March 4, 1996
The Arizona Mineral and Fossil Show in Tucson highlights the growing controversy over who has the right to valuable fossils found on public lands.
After 17 years, the Utah Wilderness Association closes its doors because of staff departures and financial troubles.
Plans for salvage logging on New Mexico's Eagle Peak lead environmentalists to charge that the forest fire there was no accident.
Oakley, Utah adopts a development code with a "right to farm provision" in an attempt to preserve its rural way of life.
Members of the countercultural Rainbow Family say the Forest Service's new permit requirement threatens their annual gatherings.
The Confederated Salish and Kootenai tribes refuse to let the Yellowstone Pipe Line Co. run a petroleum pipeline across the Flathead Reservation in Montana.
The Gila National Forest's decision authorizing 15 stock tanks on New Mexico's Diamond Bar allotment in a wilderness area is overturned by Forest Service Chief Jack Ward Thomas.
John Talbott, director of the Wyoming Game and Fish Department, is caught fishing without a license - and then caught forging a license.
Utah's Tooele County revokes its approval of a plan to incinerate chemical weapons at the Tooele Army Depot.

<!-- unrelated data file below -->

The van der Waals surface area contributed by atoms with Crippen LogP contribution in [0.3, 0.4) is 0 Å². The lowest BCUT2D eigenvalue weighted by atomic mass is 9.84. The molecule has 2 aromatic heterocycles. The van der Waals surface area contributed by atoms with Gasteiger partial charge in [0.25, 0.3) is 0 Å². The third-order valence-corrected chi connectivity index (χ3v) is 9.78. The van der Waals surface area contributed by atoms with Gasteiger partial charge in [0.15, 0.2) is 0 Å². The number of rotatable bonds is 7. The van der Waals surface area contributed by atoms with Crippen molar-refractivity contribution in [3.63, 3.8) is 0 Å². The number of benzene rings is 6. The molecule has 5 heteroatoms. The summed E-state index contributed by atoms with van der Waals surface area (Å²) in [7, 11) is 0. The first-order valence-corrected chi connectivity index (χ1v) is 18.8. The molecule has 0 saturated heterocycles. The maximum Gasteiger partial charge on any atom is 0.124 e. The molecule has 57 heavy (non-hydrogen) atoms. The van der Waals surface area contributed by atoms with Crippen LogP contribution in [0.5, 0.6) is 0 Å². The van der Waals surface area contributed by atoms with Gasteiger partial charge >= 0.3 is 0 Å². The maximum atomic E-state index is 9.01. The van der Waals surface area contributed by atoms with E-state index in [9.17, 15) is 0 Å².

Fearing potential contamination, Nevada's Washoe County sues to stop explosions of outdated munitions at nearby Sierra Army Depot in California.
Tom Huerkamp and Bob Morris plan to sue the State of Colorado for illegally building a prison in a state wildlife area.
Environmentalists say manmade causes such as logging and road-building contributed to flooding and landslides in the Northwest during a wet winter.
- Michael/Teresa Newberry on American Indian students in Utah face harsh discipline
- Penelope Blair on Rains bring incomplete drought relief to parts of Southwest
- W. Fred Sanders on American Indian students in Utah face harsh discipline
- Jennafer Waggoner-Yellowhorse on American Indian students in Utah face harsh discipline
- Steve Snyder on Making a monument from scratch